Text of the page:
BRISTOL - The Bristol Development Authority is looking to create a grant program to help new or existing small businesses.
In its meeting Nov. 27, the development authority unanimously voted to approve a request from the Board of Finance for $25,000 from the mayor’s economic development fund - which is to be eliminated and the funds handled by the development authority - to start a small business grant program.
“Right now, we don’t have an effective mechanism for helping the small to mid-size businesses,” Mayor Ellen Zoppo-Sassu said in the meeting. “A lot of attention is focused on retention and recruitment, but the small guy - you know, really the backbone of some of our economy; don’t really have a true path for those small projects that will greatly enhance their ability to service their customers, expand their customer base, or to get to that next point with their business plan.”
In the last six months about half a dozen small businesses have reached out to the development authority for assistance and it was unable to help, said Justin Malley, executive director of the development authority.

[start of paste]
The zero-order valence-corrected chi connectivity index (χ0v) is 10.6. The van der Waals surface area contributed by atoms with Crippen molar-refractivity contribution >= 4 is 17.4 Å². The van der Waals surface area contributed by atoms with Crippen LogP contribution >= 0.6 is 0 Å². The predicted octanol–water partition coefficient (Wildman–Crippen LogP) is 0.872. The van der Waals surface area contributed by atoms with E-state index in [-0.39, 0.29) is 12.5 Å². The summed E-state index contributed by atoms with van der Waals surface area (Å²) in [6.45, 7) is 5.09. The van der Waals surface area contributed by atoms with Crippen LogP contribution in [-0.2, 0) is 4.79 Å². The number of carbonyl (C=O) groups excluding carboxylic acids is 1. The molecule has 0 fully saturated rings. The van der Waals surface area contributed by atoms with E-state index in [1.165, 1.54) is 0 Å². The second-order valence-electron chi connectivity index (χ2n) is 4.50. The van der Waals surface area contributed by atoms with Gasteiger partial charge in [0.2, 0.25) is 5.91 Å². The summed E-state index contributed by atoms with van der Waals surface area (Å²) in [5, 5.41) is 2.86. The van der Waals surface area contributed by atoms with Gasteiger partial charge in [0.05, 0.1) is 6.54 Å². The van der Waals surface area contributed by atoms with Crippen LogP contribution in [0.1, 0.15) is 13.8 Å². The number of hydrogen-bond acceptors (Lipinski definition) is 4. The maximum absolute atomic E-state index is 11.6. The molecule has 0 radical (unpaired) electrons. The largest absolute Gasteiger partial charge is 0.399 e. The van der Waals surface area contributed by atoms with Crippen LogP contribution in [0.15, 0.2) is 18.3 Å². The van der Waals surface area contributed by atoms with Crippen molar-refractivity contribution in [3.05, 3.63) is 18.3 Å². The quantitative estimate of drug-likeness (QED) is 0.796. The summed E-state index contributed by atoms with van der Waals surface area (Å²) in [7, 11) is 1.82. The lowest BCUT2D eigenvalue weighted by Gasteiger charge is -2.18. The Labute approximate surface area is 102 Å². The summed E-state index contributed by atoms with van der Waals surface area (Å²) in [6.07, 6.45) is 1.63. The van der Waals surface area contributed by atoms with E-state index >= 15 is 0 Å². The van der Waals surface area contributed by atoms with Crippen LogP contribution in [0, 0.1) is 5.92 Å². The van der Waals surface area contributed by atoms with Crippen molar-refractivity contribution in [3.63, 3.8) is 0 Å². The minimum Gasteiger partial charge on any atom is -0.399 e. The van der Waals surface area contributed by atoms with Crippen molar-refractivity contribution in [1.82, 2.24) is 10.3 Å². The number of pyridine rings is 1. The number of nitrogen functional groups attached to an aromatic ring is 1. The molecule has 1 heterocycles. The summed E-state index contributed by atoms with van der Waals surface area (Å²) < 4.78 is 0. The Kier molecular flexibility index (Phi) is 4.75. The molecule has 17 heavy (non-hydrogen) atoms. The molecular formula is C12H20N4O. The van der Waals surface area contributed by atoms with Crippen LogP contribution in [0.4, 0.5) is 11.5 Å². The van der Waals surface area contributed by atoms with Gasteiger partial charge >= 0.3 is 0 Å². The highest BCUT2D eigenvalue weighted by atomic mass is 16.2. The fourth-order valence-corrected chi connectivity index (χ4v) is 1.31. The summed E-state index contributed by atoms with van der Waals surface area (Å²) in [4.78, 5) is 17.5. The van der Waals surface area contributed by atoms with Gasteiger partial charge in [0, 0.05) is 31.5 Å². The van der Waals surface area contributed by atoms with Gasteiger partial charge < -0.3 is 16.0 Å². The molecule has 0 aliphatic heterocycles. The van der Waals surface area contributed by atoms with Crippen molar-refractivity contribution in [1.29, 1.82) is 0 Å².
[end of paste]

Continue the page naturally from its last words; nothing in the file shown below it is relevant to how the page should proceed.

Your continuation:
“There have been too many times we’ve had to tell a business we don’t have a program for you,” he said. “For many years, the BDA staff has not had the ability to offer smaller businesses assistance or financial assistance for smaller projects. All of our programs were really defined for larger projects, hiring opportunities and a lot of reliance on tax revenue payback - and that’s great, but the problem is in reality we have so many small retailers and businesses.”
The grants would help new or existing small businesses with projects such as construction projects, design improvements, signage and other small projects, Malley explained, adding that the development authority is also looking to have the businesses match the city’s contribution.
“I don’t think grants would go above $5,000,” he said. “They’d be reserved for these smaller projects that in the end will really be helping a smaller business, potentially keeping them in business, keeping employees there, and keeping the Bristol residents who patronize these businesses.”
Zoppo-Sassu noted that the grants should be designated to fixed assets of a business.
“It has to be a fixed asset, because we have had issues in the past with some businesses that have not unfortunately been successful and have sold items that were really funded with some of our money,” she said.
Lorenzo Burgio can be reached at 860-973-5088 or by email at firstname.lastname@example.org. Follow Lorenzo Burgio on Twitter @burgioBP.